Romanticism within the game of hockey goes to die with New York Islanders veteran fourth-line winger, Cal Clutterbuck. This is in no way an indictment of his personality; rather more of a testament to how the 33-year-old, who has amassed 1,876 hits over his eight years with the team, is all-business when the stakes are being raised.
For a player who features on a unit known as the Islanders’ “identity line,” his outlook is one that’s likely shared by a majority of his teammates.
So when Clutterbuck was posed the question of how the outside perception of the Islanders has changed over his eight years — from bottom-dwellers to Stanley Cup contenders — there naturally was little nostalgia or reflection.
“I think winning matters. I think winning is what’s important to us,” Clutterbuck said on Monday. “Everyone’s opinion is different, everyone’s entitled to it, but it doesn’t matter to us.”
There was also very little patting on the back a day after the Islanders took Game 1 of the Stanley Cup semifinal over the Lightning in Tampa Bay. After all, his side was in the throes of preparation for Game 2 on Tuesday night (8 p.m. ET, NBC Sports Network).
“Winning is the motivation from the start of the year, the start of training camp… winning is the mindset,” he said. “Today was a practice day. Yesterday was a game day, and tomorrow’s a game day. That’s it.”
This is the winningest version of the Islanders since their dynasty days as they’re in the Stanley Cup semifinals for the second-straight season after making just one appearance on the same stage between 1985-2019. Yet the Islanders are continuously counted out by a majority of the hockey-watching community as they were underdogs in their first-round series against the Pittsburgh Penguins and in the Eastern Division final against the Boston Bruins — both series that they won in six games.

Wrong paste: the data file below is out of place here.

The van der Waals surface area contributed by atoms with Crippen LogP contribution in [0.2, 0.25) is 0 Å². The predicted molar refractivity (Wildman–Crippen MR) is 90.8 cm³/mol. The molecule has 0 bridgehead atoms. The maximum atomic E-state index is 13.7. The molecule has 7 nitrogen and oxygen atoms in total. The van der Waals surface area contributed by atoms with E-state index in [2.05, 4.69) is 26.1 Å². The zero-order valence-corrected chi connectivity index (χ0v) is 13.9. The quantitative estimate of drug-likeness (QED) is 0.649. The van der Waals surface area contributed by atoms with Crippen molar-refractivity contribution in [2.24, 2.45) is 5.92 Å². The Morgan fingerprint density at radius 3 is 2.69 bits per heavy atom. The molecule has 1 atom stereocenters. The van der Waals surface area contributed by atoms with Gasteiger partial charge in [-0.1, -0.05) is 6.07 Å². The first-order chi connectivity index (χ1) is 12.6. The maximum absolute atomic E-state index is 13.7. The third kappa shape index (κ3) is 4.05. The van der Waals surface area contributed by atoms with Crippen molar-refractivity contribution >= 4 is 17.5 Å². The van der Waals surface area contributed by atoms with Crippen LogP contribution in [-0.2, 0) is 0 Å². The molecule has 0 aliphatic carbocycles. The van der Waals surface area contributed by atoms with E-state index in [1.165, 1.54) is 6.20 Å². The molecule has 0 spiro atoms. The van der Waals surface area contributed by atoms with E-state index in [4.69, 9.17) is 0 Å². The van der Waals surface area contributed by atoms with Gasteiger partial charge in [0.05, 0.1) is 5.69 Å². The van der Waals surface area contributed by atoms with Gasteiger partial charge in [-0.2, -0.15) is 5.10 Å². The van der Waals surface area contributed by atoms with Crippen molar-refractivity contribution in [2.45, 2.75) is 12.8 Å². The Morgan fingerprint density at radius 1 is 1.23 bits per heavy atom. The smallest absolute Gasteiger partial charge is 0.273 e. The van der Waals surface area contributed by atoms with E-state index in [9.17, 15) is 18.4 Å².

To the surprise of no one, the Islanders are not favored to make it out of the semifinals against the same Tampa Bay side that eliminated them from the Eastern Conference Final last year in the Edmonton bubble.
Again, all outside noise that Clutterbuck finds little motivation in.
“I think that we just feel like we have something to prove to ourselves and that’s what we’re trying to do,” he said. “The focus isn’t about what other people are thinking about us. It’s what we need to do for ourselves… the focus is on each other.”